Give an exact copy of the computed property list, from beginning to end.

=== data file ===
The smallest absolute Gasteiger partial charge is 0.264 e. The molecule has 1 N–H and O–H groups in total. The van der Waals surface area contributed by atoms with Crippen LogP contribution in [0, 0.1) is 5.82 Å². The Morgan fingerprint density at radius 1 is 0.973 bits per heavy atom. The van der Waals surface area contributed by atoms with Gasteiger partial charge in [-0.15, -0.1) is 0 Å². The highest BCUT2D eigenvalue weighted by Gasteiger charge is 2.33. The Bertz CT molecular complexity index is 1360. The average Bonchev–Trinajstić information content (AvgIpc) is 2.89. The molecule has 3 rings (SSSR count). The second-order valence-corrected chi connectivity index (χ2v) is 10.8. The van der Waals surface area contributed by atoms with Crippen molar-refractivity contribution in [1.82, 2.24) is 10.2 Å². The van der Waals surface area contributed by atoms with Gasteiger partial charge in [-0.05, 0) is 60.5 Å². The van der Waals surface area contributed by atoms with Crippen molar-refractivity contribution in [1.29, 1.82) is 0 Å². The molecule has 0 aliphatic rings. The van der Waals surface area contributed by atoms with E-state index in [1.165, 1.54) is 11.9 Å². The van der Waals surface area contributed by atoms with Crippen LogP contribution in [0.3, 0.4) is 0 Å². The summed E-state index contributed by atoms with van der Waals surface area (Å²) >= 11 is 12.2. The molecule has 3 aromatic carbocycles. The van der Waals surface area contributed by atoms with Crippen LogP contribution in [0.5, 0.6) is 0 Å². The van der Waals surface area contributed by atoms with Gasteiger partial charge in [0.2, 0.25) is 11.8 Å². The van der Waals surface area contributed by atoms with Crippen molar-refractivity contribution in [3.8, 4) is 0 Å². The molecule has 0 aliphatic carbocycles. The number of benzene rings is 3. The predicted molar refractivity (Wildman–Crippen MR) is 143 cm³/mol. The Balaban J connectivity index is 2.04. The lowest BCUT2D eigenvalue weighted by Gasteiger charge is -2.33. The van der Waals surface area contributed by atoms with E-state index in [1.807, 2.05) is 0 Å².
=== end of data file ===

The smallest absolute Gasteiger partial charge is 0.264 e. The molecule has 1 N–H and O–H groups in total. The van der Waals surface area contributed by atoms with Crippen LogP contribution in [0, 0.1) is 5.82 Å². The Morgan fingerprint density at radius 1 is 0.973 bits per heavy atom. The van der Waals surface area contributed by atoms with Gasteiger partial charge in [-0.15, -0.1) is 0 Å². The highest BCUT2D eigenvalue weighted by Gasteiger charge is 2.33. The Bertz CT molecular complexity index is 1360. The average Bonchev–Trinajstić information content (AvgIpc) is 2.89. The molecule has 3 rings (SSSR count). The second-order valence-corrected chi connectivity index (χ2v) is 10.8. The van der Waals surface area contributed by atoms with Crippen molar-refractivity contribution in [1.82, 2.24) is 10.2 Å². The van der Waals surface area contributed by atoms with Gasteiger partial charge in [-0.05, 0) is 60.5 Å². The van der Waals surface area contributed by atoms with Crippen molar-refractivity contribution in [1.29, 1.82) is 0 Å². The molecule has 0 aliphatic rings. The van der Waals surface area contributed by atoms with E-state index in [1.165, 1.54) is 11.9 Å². The van der Waals surface area contributed by atoms with Crippen LogP contribution in [0.3, 0.4) is 0 Å². The summed E-state index contributed by atoms with van der Waals surface area (Å²) >= 11 is 12.2. The molecule has 3 aromatic carbocycles. The van der Waals surface area contributed by atoms with Crippen LogP contribution in [0.5, 0.6) is 0 Å². The van der Waals surface area contributed by atoms with Gasteiger partial charge in [0.2, 0.25) is 11.8 Å². The van der Waals surface area contributed by atoms with Crippen molar-refractivity contribution in [3.8, 4) is 0 Å². The molecule has 0 aliphatic carbocycles. The number of benzene rings is 3. The predicted molar refractivity (Wildman–Crippen MR) is 143 cm³/mol. The Balaban J connectivity index is 2.04. The lowest BCUT2D eigenvalue weighted by Gasteiger charge is -2.33. The van der Waals surface area contributed by atoms with E-state index in [1.807, 2.05) is 0 Å².